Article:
When Zack Greinke signed with the Diamondbacks, the first impression was the right-hander, given his leadership and productivity, would be a force in the Arizona clubhouse. Just by his stature and accomplishments, Greinke’s presence alone would likely have a residual influence down through the pitching staff, and beyond. The desired result would be increased confidence and production from those who come into contact.
Not quite, says Hall of Fame pitcher Randy Johnson. While some contend the effect of a Greinke, Clayon Kershaw, or Madison Bumgarner could have a lasting effect and help to motivate teammates, the burden remains on each player.
That was Johnson’s assessment in regard to a player’s residual effect on his teammates. Speaking to reporters after a ceremony at a suburban Phoenix high school Thursday morning to unveil his mural portrait, Johnson indicated players, when they reach the major leagues, should have a defining purpose for staying at the game’s highest level.
That includes the ability to self-generate energy and will, and transport those variables into production. Above all, Johnson pointed out, it is incumbent upon each player, pitcher or position player, to recognize how and why he ascended to the major league level.
“Once a player reaches the major leagues and he is not motivated, that’s a problem,” Johnson said. “This is not only for pitchers, but for the rest of the line-up. If you’re hitting number five behind the clean-up hitter, that would be motivation to drive in runs and set up guys lower in the line-up.”
While Johnson, now a Diamondbacks special assistant to president Derrick Hall, speaks of self-guided motivation, he was essentially the poster child for that approach. Angry and distant for most of his 22 years in the majors, Johnson was wind tight and left alone by his teammates. Even after games, his angry disposition filtered down to reporters, and his moody temperament was a given.
Since he left the game in 2009, Johnson has mellowed, and seems to enjoy his conversations with the media. A sense of humor is now dictated and, and his answers to questions have a tendency to joyfully ramble.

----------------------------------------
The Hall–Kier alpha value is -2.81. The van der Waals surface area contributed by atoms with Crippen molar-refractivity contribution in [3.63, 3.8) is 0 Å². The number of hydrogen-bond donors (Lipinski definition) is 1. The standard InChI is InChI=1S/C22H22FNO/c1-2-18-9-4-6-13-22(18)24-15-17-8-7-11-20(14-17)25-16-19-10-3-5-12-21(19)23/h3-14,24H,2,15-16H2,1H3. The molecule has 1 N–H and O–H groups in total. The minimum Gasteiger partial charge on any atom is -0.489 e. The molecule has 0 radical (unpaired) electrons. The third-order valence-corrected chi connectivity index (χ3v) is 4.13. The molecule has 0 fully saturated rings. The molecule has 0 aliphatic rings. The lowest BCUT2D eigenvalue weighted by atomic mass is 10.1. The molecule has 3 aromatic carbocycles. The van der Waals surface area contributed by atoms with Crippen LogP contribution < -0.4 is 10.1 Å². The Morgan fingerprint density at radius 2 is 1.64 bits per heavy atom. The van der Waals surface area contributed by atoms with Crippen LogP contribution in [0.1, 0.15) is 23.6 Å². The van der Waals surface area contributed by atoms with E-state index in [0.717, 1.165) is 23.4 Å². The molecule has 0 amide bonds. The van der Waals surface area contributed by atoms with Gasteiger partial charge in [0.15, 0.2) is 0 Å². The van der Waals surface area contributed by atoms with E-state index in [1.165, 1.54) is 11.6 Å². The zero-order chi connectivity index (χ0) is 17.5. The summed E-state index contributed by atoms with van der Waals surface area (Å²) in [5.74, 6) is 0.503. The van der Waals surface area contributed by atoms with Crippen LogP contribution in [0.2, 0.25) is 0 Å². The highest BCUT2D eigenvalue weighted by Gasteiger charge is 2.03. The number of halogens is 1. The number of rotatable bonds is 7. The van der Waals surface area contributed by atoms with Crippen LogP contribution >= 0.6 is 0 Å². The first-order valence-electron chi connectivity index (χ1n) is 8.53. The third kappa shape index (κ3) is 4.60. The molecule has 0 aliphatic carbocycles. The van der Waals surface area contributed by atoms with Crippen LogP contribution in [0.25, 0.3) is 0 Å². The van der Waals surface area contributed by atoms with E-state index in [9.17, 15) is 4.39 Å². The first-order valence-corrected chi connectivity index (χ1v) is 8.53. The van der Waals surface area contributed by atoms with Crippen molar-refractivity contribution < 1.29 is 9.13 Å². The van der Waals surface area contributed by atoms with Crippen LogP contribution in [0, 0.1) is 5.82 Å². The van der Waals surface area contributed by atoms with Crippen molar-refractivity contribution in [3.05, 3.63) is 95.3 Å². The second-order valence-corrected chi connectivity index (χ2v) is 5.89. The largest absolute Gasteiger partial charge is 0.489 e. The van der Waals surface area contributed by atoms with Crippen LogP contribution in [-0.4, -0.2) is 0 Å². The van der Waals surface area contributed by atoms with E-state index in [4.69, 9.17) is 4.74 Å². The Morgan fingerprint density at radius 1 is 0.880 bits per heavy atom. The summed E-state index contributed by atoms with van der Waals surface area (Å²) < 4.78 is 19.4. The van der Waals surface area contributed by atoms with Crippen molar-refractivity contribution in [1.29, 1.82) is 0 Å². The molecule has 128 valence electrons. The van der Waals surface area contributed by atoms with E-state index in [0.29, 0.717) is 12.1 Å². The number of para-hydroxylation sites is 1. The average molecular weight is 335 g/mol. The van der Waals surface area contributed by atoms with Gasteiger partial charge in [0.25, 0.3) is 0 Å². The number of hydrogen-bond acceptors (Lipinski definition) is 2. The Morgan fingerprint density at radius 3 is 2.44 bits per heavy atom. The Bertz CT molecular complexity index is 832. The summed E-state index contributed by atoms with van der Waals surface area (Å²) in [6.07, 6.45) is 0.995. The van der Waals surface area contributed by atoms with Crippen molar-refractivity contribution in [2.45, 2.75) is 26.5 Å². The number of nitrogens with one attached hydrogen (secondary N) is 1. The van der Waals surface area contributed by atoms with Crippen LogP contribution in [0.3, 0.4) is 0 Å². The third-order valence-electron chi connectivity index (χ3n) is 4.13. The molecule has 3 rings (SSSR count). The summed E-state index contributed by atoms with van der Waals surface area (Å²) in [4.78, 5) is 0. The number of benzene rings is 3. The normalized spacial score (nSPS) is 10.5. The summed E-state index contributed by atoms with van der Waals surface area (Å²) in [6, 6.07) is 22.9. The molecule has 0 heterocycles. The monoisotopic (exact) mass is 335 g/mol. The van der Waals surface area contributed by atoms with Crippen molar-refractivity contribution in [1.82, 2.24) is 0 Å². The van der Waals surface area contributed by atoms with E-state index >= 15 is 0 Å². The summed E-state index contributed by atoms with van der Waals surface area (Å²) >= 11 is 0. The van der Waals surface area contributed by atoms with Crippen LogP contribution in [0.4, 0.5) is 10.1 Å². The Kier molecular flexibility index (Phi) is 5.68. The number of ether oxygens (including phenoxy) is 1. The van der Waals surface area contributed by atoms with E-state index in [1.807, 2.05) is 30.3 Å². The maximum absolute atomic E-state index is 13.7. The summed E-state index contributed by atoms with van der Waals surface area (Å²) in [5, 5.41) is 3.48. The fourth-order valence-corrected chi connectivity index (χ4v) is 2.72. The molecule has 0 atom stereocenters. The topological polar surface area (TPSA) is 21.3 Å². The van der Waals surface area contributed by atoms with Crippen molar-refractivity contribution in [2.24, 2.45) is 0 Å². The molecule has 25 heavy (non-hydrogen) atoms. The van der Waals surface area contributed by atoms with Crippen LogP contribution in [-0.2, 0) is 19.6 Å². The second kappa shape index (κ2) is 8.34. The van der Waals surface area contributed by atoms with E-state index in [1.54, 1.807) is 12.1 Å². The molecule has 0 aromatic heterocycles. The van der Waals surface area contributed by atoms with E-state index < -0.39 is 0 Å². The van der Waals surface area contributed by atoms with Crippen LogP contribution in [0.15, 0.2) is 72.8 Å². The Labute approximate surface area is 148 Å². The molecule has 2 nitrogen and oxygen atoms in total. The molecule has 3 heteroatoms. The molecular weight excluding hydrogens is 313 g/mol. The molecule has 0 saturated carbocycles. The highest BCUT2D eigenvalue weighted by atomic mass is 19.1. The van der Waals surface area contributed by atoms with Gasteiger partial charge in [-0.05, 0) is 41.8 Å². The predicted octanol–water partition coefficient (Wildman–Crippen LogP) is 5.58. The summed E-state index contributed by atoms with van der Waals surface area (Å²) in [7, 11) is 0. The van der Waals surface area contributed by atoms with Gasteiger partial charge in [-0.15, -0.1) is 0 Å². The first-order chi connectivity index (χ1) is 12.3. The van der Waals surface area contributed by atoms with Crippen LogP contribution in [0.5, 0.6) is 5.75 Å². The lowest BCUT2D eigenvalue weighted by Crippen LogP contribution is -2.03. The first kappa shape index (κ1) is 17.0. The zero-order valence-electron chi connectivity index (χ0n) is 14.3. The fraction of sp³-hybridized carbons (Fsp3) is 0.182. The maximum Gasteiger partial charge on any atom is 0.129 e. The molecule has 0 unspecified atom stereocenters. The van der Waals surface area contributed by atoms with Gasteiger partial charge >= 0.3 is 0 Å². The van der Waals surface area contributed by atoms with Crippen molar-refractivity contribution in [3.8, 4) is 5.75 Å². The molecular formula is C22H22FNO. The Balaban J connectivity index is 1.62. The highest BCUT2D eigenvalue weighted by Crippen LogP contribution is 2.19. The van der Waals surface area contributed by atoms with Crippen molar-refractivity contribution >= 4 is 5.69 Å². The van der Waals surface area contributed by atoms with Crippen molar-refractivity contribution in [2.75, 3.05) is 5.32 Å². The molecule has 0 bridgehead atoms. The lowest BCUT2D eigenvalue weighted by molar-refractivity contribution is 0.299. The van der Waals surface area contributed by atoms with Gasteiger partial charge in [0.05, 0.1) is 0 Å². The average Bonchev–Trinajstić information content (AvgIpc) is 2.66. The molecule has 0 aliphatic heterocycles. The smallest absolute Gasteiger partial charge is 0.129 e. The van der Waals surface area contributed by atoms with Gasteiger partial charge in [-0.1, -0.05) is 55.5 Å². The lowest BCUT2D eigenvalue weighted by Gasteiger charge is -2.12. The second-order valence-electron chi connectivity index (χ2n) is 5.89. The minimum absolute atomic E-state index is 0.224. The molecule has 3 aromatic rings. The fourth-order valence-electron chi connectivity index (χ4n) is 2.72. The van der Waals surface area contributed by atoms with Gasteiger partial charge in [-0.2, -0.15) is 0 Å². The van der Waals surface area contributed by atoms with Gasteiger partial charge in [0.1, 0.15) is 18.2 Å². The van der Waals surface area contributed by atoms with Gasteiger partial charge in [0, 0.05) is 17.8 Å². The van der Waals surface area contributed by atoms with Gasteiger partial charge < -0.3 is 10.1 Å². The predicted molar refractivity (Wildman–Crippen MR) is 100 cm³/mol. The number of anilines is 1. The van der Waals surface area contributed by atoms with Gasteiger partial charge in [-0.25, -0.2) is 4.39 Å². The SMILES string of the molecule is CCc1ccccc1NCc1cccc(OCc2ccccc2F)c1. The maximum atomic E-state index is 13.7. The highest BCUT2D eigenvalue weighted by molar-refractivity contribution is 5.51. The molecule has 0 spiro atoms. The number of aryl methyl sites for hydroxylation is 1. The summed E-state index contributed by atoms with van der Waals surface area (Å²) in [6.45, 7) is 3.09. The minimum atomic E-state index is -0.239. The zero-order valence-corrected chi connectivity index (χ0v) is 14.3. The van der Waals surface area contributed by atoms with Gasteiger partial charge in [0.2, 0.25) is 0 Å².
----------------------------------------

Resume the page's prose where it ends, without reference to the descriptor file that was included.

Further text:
Still, this has not stopped Johnson from an attempt to mentor younger players. When he joined the organization as Hall’s assistant, Johnson said he wanted to travel to Diamondbacks’ minor league affiliates and speak, one-on-one, with young pitchers.
Left-hander Robby Ray was one beneficiary. Spending the first two months of the season at Triple-A Reno, Ray was permanently recalled from the Aces on June 4. On May 6, the left-hander was recalled from Reno, as the 26th man, to pitch in a doubleheader at Colorado, and he won the night-cap, 5-1 over the Rockies.
While in the minors, Ray recalled several visits from Johnson, who told him to relax, but heightened an energy level. “Make each pitch like it was the ninth inning of 1-0 game,” Ray said during this last season.
The results were gratifying. Though Ray finished with a 5-12 record for 23 starts, his ERA of 3.52 was the fourth best for a rookie pitcher in franchise history. As well, Ray finished among National League rookie pitchers in ERA (second), starts (fourth), innings pitched (fourth), and strikeouts (fourth).
Now, the experience of last season and the advent of Greinke should make Ray a better pitcher. Plus, the Grienke lingering effect could also filter down to starters Patrick Corbon, Rubby De La Rosa and Shelby Miller.
For now, Johnson discounts the effect one player can have over his teammates. Then again, and if player sees Greinke performing at a high level, that should be motivation enough for others to match his production, drive, purpose an intensity.
NEW UNIFORMS AND HATS
Major League Baseball, along with Authentic Collection partners Majestic and New Era, unveiled a new on-field look for Spring Training. This includes lighter-weight uniforms, several new cap designs, specially-marked balls and other on-field elements.
The jerseys are a part of Majestic’s new Flex Base uniform system, a design developed through insights from Major League players, innovative fabric technologies and extensive wear testing over the last two years. The new Flex Base uniforms feature a new, lighter weight twill technology and mesh panels on the sides of the jerseys. This will reduce the overall weight of jerseys by 10-20 percent, and enhance freedom of movement. These will debut in Spring Training and be worn throughout the championship season and the post-season.
The primary logos of each spring training league, Cactus for Arizona teams and Grapefruit for Florida-based teams, includes a highway-like road sign with state initials, and will locate on both caps and jerseys.
The Diamondbacks will have a totally new design, and will wear wear their new red alternate jersey with a black diamond gradient on the shoulders. The Diamondbacks will feature a new, alternative cap, which sports the snakehead logo.